Genesis says that “every beast after its kind…went into the ark to Noah, two by two, of all flesh in which is the breath of life.”1 Dinosaurs were beasts, and their fossil nostrils show they had the breath of life. So, if a breeding pair of every dinosaur kind entered the Ark, why don’t we see dinosaurs alive today?
Many other animal kinds also died out after the Flood. Mammal-like reptiles called synapsids left Flood fossils and then later went extinct. Other animals that vanished include the “bear dogs,” rat-size morganucodonts, and Leptictidium, which walked like a tiny, hairy tyrannosaur. We can’t know specifics about their extinction without going back in time, but three key clues sketch an answer.
We find one such clue in fossils. Fossil evidence suggests that, like dinosaurs, these other animals preferred watery homes.2 The Flood buried dinosaur and synapsid fossils along with water plants, fish, and wetland animals like turtles and crocodiles. Swamp-loving creatures that got off the Ark probably sought post-Flood wetlands.
The history of wetlands forms the second clue. To this very day, “habitat destruction is the leading cause of the global biodiversity [plant and animal] loss in the world.”3 Ancient lakes and marshes dried up for two main reasons. First, people drained swamps. Consider the Loire Valley in central France. By the 1700s, locals had stabilized the Loire River’s banks with planted trees.4 They drained its marshes to make farms. But the medieval hunting lodges there show that the land once held prized prey. The game disappeared with the loss of their wetland homes.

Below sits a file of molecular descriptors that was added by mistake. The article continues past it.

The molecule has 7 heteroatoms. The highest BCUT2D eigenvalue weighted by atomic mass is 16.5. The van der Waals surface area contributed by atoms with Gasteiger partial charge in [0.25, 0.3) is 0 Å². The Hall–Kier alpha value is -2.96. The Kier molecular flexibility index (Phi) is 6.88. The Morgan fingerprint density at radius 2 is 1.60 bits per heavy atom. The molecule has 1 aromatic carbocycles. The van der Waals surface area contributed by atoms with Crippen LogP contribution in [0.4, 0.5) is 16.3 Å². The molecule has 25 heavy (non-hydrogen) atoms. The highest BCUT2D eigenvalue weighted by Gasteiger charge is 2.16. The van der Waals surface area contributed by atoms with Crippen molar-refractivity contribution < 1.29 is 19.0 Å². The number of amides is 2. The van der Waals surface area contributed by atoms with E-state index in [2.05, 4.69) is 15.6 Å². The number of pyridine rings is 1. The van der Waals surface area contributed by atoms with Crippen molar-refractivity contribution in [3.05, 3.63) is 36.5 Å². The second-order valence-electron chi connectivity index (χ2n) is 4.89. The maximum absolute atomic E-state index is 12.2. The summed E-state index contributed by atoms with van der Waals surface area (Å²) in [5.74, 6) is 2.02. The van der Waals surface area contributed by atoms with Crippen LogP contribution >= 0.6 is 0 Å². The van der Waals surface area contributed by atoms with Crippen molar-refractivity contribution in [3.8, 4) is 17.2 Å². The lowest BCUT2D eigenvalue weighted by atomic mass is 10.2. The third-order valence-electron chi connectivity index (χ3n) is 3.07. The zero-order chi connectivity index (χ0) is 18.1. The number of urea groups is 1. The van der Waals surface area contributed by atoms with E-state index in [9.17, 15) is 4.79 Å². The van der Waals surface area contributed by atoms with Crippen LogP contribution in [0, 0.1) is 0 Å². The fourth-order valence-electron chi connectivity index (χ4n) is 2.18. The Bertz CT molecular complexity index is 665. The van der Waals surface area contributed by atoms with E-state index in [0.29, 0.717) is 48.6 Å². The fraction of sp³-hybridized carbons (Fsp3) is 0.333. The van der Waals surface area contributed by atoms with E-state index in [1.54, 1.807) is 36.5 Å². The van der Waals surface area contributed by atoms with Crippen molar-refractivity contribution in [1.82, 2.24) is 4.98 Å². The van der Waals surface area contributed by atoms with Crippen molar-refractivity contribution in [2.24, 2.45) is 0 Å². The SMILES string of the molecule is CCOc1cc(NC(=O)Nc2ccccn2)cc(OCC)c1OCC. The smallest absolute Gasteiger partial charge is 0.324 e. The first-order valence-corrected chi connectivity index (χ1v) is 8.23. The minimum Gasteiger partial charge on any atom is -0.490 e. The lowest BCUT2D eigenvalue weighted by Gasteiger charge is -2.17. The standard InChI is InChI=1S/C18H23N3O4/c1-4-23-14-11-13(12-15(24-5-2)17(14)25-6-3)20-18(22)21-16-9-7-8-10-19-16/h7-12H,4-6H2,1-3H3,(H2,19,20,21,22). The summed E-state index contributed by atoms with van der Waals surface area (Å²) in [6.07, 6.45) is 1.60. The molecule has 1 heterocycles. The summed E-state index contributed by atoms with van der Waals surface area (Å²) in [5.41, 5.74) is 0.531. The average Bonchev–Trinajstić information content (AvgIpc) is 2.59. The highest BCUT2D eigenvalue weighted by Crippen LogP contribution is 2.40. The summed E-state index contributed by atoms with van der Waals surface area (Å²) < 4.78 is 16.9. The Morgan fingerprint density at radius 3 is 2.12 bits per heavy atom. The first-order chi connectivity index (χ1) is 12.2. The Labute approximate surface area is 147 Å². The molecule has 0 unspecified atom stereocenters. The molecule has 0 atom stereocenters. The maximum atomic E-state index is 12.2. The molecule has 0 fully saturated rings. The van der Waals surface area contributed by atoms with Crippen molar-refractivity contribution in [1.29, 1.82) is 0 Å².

A few castles show images of dinosaurs that people may have hunted. One famous tapestry at Chateau de Blois shows a swamp scene with a baby maiasaur (duck-billed dinosaur) amidst Belgian plants. Chateau de Chambord is covered with carvings of a possible prosauropod like Plateosaurus. Similarly, ancient English records identify fens, or marshes, that once held immense reptiles. No wonder the monsters left—locals had long since flushed and fenced the fens.
Wetlands in the Middle East dried up, too, but for a different reason. A recent dig at Azraq in Jordan identified rhinoceros, lion, horse, elephant, duck, and human remains in Ice Age sediments.5 It’s mostly desert today. Another study surveyed crocodiles stranded in isolated lakes in today’s Sahara Desert. They could not have crossed the desert to get there, so they must have migrated during a wet past. The study authors wrote, “Increased aridity [drying] combined with human persecution led to local extinction.” 6 These stranded crocs are all that remain after rain slowed as oceans cooled and the Ice Age ice melted.7
The first clue came from fossils. The second clue tracked the history of wetland loss. A final clue comes from the Bible. In Job 40 God seems to describe a dinosaur called behemoth living near the Jordan River after the Flood. The animal with a tail like a tree was so immense that even if the river raged, “he is not disturbed.” 8 Like other vast regions, the Jordan River Valley dried up long ago—as did its lotus trees, reeds, willows, and behemoths.
What happened to dinosaurs and many other wetland creatures after the Flood? They probably died out as each region dried.
2. Thomas, B. 2019. Mongolia, Montana, and My Bible. Acts & Facts. 48 (5): 13.
3. Montoya, D. 2008. Habitat loss, dispersal, and the probability of extinction of tree species. Communicative & Integrative Biology. 1 (2): 146-147.
4. Décamps, H. et al. 1988. Historical influence of man on the riparian dynamics of a fluvial landscape. Landscape Ecology. 1 (3): 163-173.
5. Nowell, A. et al. 2016. Middle Pleistocene subsistence in the Azraq Oasis, Jordan: Protein residue and other proxies. Journal of Archaeological Science. 73: 36-44.
6. Brito, J. C. et al. 2011. Crocodiles in the Sahara Desert: An Update of Distribution, Habitats and Population Status for Conservation Planning in Mauritania. PLOS ONE. 6 (2): e14734.
7. Hebert, J. 2018. The Bible Best Explains the Ice Age. Acts & Facts. 47 (11): 10-13.